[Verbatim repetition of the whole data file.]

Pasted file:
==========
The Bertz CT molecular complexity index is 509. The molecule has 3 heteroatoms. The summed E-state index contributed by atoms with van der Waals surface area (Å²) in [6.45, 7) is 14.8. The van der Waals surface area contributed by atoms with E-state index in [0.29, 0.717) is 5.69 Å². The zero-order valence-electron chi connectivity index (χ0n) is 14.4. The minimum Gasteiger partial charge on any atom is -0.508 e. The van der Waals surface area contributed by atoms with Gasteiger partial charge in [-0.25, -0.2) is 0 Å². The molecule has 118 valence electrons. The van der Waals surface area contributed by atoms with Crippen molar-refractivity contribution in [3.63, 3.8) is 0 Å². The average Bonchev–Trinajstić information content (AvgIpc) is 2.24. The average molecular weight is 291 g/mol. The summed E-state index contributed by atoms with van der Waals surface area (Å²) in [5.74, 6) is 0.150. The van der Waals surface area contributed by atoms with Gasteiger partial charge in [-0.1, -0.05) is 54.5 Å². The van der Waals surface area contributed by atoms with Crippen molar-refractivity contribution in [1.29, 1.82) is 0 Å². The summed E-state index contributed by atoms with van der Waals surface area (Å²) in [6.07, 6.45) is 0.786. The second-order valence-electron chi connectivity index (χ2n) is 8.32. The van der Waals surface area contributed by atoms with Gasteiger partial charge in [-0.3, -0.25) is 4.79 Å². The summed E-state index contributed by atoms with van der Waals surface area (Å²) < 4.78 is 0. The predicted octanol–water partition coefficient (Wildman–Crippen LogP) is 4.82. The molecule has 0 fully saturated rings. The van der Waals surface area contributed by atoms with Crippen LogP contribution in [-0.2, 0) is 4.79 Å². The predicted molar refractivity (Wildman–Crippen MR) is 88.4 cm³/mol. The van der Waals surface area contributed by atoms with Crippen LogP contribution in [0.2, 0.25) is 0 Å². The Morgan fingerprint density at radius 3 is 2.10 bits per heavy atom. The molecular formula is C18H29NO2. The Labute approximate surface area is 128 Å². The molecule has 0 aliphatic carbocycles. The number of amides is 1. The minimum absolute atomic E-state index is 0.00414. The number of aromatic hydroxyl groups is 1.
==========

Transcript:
The Bertz CT molecular complexity index is 509. The molecule has 3 heteroatoms. The summed E-state index contributed by atoms with van der Waals surface area (Å²) in [6.45, 7) is 14.8. The van der Waals surface area contributed by atoms with E-state index in [0.29, 0.717) is 5.69 Å². The zero-order valence-electron chi connectivity index (χ0n) is 14.4. The minimum Gasteiger partial charge on any atom is -0.508 e. The van der Waals surface area contributed by atoms with Gasteiger partial charge in [-0.25, -0.2) is 0 Å². The molecule has 118 valence electrons. The van der Waals surface area contributed by atoms with Crippen molar-refractivity contribution in [3.63, 3.8) is 0 Å². The average Bonchev–Trinajstić information content (AvgIpc) is 2.24. The average molecular weight is 291 g/mol. The summed E-state index contributed by atoms with van der Waals surface area (Å²) in [5.74, 6) is 0.150. The van der Waals surface area contributed by atoms with Gasteiger partial charge in [-0.1, -0.05) is 54.5 Å². The van der Waals surface area contributed by atoms with Crippen molar-refractivity contribution in [1.29, 1.82) is 0 Å². The summed E-state index contributed by atoms with van der Waals surface area (Å²) in [6.07, 6.45) is 0.786. The second-order valence-electron chi connectivity index (χ2n) is 8.32. The van der Waals surface area contributed by atoms with Gasteiger partial charge in [-0.3, -0.25) is 4.79 Å². The summed E-state index contributed by atoms with van der Waals surface area (Å²) < 4.78 is 0. The predicted octanol–water partition coefficient (Wildman–Crippen LogP) is 4.82. The molecule has 0 fully saturated rings. The van der Waals surface area contributed by atoms with Crippen LogP contribution in [-0.2, 0) is 4.79 Å². The predicted molar refractivity (Wildman–Crippen MR) is 88.4 cm³/mol. The van der Waals surface area contributed by atoms with Crippen LogP contribution in [0.2, 0.25) is 0 Å². The Morgan fingerprint density at radius 3 is 2.10 bits per heavy atom. The molecular formula is C18H29NO2. The Labute approximate surface area is 128 Å². The molecule has 0 aliphatic carbocycles. The number of amides is 1. The minimum absolute atomic E-state index is 0.00414. The number of aromatic hydroxyl groups is 1.